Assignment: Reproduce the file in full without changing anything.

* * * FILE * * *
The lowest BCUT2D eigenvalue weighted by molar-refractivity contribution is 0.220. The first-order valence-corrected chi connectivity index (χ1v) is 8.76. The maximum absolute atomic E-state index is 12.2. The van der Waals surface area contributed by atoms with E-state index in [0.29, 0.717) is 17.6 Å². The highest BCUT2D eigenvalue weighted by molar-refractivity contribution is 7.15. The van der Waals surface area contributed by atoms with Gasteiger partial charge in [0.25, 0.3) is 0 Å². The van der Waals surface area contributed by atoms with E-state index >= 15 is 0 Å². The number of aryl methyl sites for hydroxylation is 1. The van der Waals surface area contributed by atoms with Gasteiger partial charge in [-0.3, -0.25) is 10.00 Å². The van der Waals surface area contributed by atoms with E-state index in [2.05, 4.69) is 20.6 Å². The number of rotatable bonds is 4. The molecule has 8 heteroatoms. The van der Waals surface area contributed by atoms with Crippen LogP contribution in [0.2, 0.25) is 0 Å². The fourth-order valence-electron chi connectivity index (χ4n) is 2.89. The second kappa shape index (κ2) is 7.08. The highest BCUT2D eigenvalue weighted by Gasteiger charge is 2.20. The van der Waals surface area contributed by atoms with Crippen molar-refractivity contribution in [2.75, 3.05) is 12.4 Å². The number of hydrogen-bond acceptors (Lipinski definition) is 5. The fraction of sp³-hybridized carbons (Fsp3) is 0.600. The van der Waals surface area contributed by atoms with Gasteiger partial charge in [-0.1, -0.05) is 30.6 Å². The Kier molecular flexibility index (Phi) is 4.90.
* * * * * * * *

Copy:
The lowest BCUT2D eigenvalue weighted by molar-refractivity contribution is 0.220. The first-order valence-corrected chi connectivity index (χ1v) is 8.76. The maximum absolute atomic E-state index is 12.2. The van der Waals surface area contributed by atoms with E-state index in [0.29, 0.717) is 17.6 Å². The highest BCUT2D eigenvalue weighted by molar-refractivity contribution is 7.15. The van der Waals surface area contributed by atoms with Gasteiger partial charge in [0.25, 0.3) is 0 Å². The van der Waals surface area contributed by atoms with E-state index >= 15 is 0 Å². The number of aryl methyl sites for hydroxylation is 1. The van der Waals surface area contributed by atoms with Gasteiger partial charge in [-0.3, -0.25) is 10.00 Å². The van der Waals surface area contributed by atoms with E-state index in [2.05, 4.69) is 20.6 Å². The number of rotatable bonds is 4. The molecule has 8 heteroatoms. The van der Waals surface area contributed by atoms with Crippen LogP contribution in [0.2, 0.25) is 0 Å². The fourth-order valence-electron chi connectivity index (χ4n) is 2.89. The second kappa shape index (κ2) is 7.08. The highest BCUT2D eigenvalue weighted by Gasteiger charge is 2.20. The van der Waals surface area contributed by atoms with Crippen molar-refractivity contribution in [2.75, 3.05) is 12.4 Å². The number of hydrogen-bond acceptors (Lipinski definition) is 5. The fraction of sp³-hybridized carbons (Fsp3) is 0.600. The van der Waals surface area contributed by atoms with Gasteiger partial charge in [-0.1, -0.05) is 30.6 Å². The Kier molecular flexibility index (Phi) is 4.90.